How to Use Lightroom to Hunt Down Chromatic Aberration in Your Images

Chromatic aberration is an extremely common lens problem that can leave your images with weirdly colored edges. In its more subtle incarnations, it can be easy to miss until you've already exported the image, but it turns out Lightroom has some helpful tools to help you see where it might be hiding. 

Chromatic aberration is a type of aberration that is caused by lenses having different refractive indices (the ratio of the speed of light in a vacuum versus that material and a measure of how much said material bends the light) for different wavelengths of light. The result is that varying wavelengths are bent by varying amounts, causing the lens to be unable to focus all colors to the same point. The unfortunate consequence is that your images contain green or purple (typically) bands around high-contrast edges. However, when you're check for its presence in an image, it can be difficult, as it is often only a few pixels wide, and in a complicated image with millions of pixels, you might not see it at first. This helpful video from Anthony Morganti shows you some of Lightroom's hidden built-in tools for tracking it down and correcting it. It's a quick and effective way to improve your final output.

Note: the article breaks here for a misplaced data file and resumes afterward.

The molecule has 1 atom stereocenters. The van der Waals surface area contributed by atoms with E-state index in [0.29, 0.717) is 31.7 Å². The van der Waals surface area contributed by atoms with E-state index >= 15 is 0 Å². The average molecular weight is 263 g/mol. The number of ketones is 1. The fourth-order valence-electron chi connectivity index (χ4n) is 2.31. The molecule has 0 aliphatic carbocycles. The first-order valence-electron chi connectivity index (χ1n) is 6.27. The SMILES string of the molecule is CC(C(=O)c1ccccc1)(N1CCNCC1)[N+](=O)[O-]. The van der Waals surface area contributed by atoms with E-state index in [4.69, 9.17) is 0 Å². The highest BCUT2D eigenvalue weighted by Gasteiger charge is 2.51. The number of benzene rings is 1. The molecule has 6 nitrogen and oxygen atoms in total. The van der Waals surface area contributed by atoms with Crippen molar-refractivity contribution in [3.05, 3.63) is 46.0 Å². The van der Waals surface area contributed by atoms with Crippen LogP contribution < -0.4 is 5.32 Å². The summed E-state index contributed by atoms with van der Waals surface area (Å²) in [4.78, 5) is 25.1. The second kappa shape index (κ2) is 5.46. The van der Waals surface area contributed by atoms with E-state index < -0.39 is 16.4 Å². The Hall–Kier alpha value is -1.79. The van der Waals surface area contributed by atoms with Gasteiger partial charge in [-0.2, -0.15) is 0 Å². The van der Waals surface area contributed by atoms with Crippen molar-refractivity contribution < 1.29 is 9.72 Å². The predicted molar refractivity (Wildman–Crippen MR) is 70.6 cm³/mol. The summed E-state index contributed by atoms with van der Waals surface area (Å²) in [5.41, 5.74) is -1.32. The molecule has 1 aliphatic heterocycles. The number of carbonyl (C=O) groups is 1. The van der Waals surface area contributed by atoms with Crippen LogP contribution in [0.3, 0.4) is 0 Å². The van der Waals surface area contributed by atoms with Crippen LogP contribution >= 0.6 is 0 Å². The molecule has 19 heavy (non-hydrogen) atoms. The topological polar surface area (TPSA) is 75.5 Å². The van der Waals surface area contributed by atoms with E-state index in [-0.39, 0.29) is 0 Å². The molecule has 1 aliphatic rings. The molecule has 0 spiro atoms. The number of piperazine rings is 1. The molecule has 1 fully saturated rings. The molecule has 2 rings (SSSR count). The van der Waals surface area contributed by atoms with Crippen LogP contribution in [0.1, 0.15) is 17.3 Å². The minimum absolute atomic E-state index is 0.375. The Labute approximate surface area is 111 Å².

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3 Comments

Spy Black's picture

Funny, having shot for years back in the film days, I sometimes actually like the effect CA has on an image. Some lenses however have it in a way that I find obtrusive. Certainly if you want an old school look, you should accentuate it by moving the sliders to exaggerate it. So CA can actually be used as a creative distortion at times.

Didn't seem worth doing in that photo if you have to zoom in that far and watch in HD to see it :-)

Alex Cooke's picture

You say that... but then you print it and all you can see is that purple border! :P